Photo Credit: Kelsea McKulloch (@kelseamcculloch)
By Alissa Arunarsirakul // May 26, 2020
Ever since she was eight years old, Party Nails has been deeply in love with music–with choir, viola, guitar, and production work under her belt all before she turned 18. Having opened for PVRIS and Bad Bad Hats, Party Nails has certainly taken advantage of her time ever since she relocated from New York to Los Angeles. It’s our pleasure to introduce you to Party Nails’ fantastic new sophomore album, You Don’t Have To Go Home But You Can’t Stay Here.
On You Don’t Have To Go Home But You Can’t Stay Here, Party Nails shared,
“I was drinking a lot, and eventually quit, so a lot of the lyrics are about a state of inebriation and time of night, the positive, negative, and in between. Other songs touch more on feeling connected or disconnected from people you love. There is a lot of masking of the truth going on in the world today, and this permeated my music during the making of the album.”
To celebrate the release of her new music, we recently chatted with Party Nails about alcoholism, inspiration, and of course, You Don’t Have To Go Home But You Can’t Stay Here.
HH: For those who don’t know, how did you come up with the moniker, Party Nails?
PN: I was at a small house party, getting ready to go out with some of the girls there. I noticed they were doing their nails, and I loved that a detail so small was so important and could contribute so much to their confidence and excitement about the night.
HH: You Don’t Have To Go Home But You Can’t Stay Here is heavily influenced by alcohol and its effects on our lives. What was your experience like when you decided to quit drinking?
PN: Gross, embarrassing, scary, and relieving. I read This Naked Mind by Annie Grace, and was in therapy weekly (still am), journaling daily, trying to exercise, and eat well. Being human is a lot of work! I quit right after a tour, so I could kind of fold up tour exhaustion and the blur of my last few beer nights into one period of leave-me-alone-I’m-not-getting-out-of-bed-until-I’m-ready-yes-I-know-it’s-New-Year’s-Eve moment. I still have days where I’d like to crack a cold one on the porch, but honestly the mantra “one day at a time” really helps in those instances!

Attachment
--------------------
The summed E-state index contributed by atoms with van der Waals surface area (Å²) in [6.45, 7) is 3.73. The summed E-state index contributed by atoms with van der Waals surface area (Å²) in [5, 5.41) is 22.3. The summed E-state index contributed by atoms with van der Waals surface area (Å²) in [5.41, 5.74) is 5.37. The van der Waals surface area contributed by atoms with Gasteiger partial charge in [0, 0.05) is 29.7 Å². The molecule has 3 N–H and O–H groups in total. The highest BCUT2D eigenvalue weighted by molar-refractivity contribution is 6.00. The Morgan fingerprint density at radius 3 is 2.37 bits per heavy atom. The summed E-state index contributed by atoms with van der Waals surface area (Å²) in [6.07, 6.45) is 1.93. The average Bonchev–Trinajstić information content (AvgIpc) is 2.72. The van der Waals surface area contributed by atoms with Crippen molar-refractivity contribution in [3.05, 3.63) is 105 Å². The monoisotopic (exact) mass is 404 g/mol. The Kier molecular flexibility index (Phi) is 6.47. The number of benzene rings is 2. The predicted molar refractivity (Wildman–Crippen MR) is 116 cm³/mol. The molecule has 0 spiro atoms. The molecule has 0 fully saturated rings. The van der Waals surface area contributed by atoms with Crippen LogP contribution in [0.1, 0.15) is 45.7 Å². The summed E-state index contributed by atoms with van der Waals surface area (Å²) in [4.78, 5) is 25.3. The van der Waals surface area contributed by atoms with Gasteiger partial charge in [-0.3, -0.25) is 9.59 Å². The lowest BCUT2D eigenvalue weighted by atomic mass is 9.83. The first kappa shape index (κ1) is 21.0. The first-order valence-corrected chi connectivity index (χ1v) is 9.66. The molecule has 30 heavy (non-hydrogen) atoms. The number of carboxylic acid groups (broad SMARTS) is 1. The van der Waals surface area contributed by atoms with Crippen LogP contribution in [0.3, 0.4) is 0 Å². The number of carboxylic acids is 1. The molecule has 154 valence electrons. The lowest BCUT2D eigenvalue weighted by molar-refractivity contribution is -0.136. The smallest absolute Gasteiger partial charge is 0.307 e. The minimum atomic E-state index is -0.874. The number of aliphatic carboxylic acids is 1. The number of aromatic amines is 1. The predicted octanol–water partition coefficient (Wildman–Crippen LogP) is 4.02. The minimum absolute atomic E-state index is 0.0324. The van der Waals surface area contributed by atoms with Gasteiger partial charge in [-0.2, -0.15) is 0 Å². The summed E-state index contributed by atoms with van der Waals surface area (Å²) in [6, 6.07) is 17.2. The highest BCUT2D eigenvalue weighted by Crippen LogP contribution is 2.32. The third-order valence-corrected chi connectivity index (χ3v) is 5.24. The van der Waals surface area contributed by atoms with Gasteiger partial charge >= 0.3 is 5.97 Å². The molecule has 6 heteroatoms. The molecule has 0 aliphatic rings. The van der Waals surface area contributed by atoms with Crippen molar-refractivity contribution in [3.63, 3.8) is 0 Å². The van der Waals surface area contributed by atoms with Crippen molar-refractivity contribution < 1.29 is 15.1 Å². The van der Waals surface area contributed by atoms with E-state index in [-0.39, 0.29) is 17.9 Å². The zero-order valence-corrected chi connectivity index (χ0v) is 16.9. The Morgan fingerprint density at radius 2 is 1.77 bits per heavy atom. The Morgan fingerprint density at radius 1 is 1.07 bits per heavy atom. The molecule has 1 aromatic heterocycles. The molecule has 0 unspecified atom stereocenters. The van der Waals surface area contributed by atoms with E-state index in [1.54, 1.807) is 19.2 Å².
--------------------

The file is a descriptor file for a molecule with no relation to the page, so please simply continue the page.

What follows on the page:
HH: Can you describe the creative process behind the new record?
PN: “Take Me Somewhere” was a collaboration with producer Summer Heart; I heard this track, loved it, wrote the song on top, and sent it back to him to mix. I love when things feel right like that. “Cut To Bleed” was a straggler from my first album; it just didn’t fit into that world and I always assumed it would be on my second album. “Time To Settle Down,” “Yours To Take,” and “Dream Closely” were all written and recorded alone in my home studio. I added the harmony vocals and viola parts a few weeks after I first recorded “Yours To Take” and “Dream Closely.” The other songs I had written and demoed out before bringing them to Ben Greenspan, who co-produced the rest of the album (and produced “Eden”). That process involves finding and creating sounds, building beats and sections, singing melodies and lyrics, and trying to bring a song as close to the finish line as possible before getting completely stumped and meeting up with Ben. Ben was able to nurture all of the weird and wonderful parts, enhancing them with distorted synths, more drum samples, guitar parts, and encouraging me to play bass again and again–which I loved. “Fuckboi” is the oldest song on the record, first written in the beginning of 2018. For the longest time I could not figure out what it was. Eventually I stopped trying and just admitted that I liked it a lot and didn’t know why. When I showed it to Ben he completely accepted all of its weirdness and nurtured, rather than tamed, them.